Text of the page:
Environmental exposures that cause DNA damage can promote mutagenesis and cell death, and if left unchecked this damage can promote carcinogenesis. Fortunately, cells can respond to DNA damage by regulating gene expression to coordinate proper DNA repair, replication, cell cycle and metabolism. Years of work in S. cerevisiae and humans have demonstrated that ribonucleotide reductase (RNR) activity, and thus regulation of dNTP levels, is a key control point after DNA damage. In our recent paper we have used systems biology and gene targeted approaches to demonstrate that the S. cerevisiae Rnr1 protein, an essential large subunit of the RNR complex, is specifically degraded via autophagy. Protein degradation is a key control mechanism that can regulate biological processes, and an understudied component of the DNA damage response. We have shown that Rnr1 is specifically packaged into an autophagosome and degraded in response to nutrient stress or pharmacological inhibition of target of rapamycin (TOR). We have also demonstrated that defects in autophagy promote increased Rnr1 protein levels and a DNA damage phenotype when TOR is inhibited. Autophagy is usually involved in bulk degradation. Our novel results highlight targeting of a specific DNA damage response protein by autophagy, and they also connect nutrient sensing to optimization of the DNA damage response. Previous studies in humans report that defects in autophagy promote genome instability. Additionally, mTOR inhibition and the induction of autophagy have been linked to p53 and Ataxia-telangiectasia mutated (ATM) signaling after DNA damage. Allelic loss of the human autophagy gene Beclin 1 leads to genome instability, but the mechanism connecting autophagy to genome maintenance is not well understood. Our findings in S. cerevisiae demonstrate that autophagy controls Rnr1 protein levels and we suggest that human cells defective in autophagy have altered levels of DNA damage response proteins. Mis-regulation of DNA damage response proteins would account for the increased genome instability and carcinogenesis observed in autophagy deficient cells. We hypothesize that autophagy can be used to specifically degrade proteins to optimize the DNA damage response. We will perform genetic, biochemical and proteomic based experiments in S. cerevisiae to test our hypothesis and to define the molecular signals that allow autophagy to target specific proteins for degradation.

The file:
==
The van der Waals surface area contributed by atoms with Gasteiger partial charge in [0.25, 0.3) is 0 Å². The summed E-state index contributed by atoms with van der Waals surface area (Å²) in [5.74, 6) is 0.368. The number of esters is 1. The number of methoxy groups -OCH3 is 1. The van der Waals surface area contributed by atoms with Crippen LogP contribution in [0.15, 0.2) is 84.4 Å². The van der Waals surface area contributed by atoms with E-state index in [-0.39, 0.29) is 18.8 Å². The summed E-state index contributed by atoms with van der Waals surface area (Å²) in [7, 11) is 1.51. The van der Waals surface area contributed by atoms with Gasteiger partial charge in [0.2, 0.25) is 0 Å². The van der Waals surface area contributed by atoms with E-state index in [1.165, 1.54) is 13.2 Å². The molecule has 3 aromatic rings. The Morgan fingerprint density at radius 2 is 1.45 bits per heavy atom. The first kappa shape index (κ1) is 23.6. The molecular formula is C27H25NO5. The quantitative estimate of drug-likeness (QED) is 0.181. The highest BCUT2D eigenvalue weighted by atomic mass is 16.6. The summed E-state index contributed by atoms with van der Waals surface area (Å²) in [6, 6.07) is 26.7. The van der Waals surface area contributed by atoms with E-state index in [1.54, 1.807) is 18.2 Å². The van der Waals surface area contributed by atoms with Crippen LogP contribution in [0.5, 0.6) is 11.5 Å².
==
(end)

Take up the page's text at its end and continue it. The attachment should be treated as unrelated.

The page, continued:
Our studies will provide insight into the regulation of the DNA damage response when autophagy is activated, a condition representative of duel environmental stresses. Specifically, we will define the mechanism by which ribonucleotide reductase and other DNA damage response proteins are specifically targeted for degradation by autophagy. Ultimately our work will characterize a novel protein targeting mechanism and promote cancer prevention and cancer therapeutic applications.